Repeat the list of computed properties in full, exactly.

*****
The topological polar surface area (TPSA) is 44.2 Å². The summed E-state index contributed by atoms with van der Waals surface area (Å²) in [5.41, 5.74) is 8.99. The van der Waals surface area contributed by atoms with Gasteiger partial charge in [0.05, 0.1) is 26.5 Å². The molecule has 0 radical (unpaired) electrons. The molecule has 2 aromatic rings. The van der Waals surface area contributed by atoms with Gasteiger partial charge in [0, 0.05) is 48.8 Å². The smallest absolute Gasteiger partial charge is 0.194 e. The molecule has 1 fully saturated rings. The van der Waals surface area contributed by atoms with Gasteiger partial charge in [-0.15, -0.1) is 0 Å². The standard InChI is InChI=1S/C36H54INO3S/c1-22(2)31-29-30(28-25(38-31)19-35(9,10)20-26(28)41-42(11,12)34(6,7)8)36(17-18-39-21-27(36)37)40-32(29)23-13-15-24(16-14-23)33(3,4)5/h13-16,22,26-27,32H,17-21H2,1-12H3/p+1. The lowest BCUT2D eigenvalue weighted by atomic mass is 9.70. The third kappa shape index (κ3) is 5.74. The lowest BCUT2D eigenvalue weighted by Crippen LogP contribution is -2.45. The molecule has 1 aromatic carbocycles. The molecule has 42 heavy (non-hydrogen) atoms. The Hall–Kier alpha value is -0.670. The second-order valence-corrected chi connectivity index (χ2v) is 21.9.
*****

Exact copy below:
The topological polar surface area (TPSA) is 44.2 Å². The summed E-state index contributed by atoms with van der Waals surface area (Å²) in [5.41, 5.74) is 8.99. The van der Waals surface area contributed by atoms with Gasteiger partial charge in [0.05, 0.1) is 26.5 Å². The molecule has 0 radical (unpaired) electrons. The molecule has 2 aromatic rings. The van der Waals surface area contributed by atoms with Gasteiger partial charge in [0, 0.05) is 48.8 Å². The smallest absolute Gasteiger partial charge is 0.194 e. The molecule has 1 fully saturated rings. The van der Waals surface area contributed by atoms with Gasteiger partial charge in [-0.15, -0.1) is 0 Å². The standard InChI is InChI=1S/C36H54INO3S/c1-22(2)31-29-30(28-25(38-31)19-35(9,10)20-26(28)41-42(11,12)34(6,7)8)36(17-18-39-21-27(36)37)40-32(29)23-13-15-24(16-14-23)33(3,4)5/h13-16,22,26-27,32H,17-21H2,1-12H3/p+1. The lowest BCUT2D eigenvalue weighted by atomic mass is 9.70. The third kappa shape index (κ3) is 5.74. The lowest BCUT2D eigenvalue weighted by Crippen LogP contribution is -2.45. The molecule has 1 aromatic carbocycles. The molecule has 42 heavy (non-hydrogen) atoms. The Hall–Kier alpha value is -0.670. The second-order valence-corrected chi connectivity index (χ2v) is 21.9.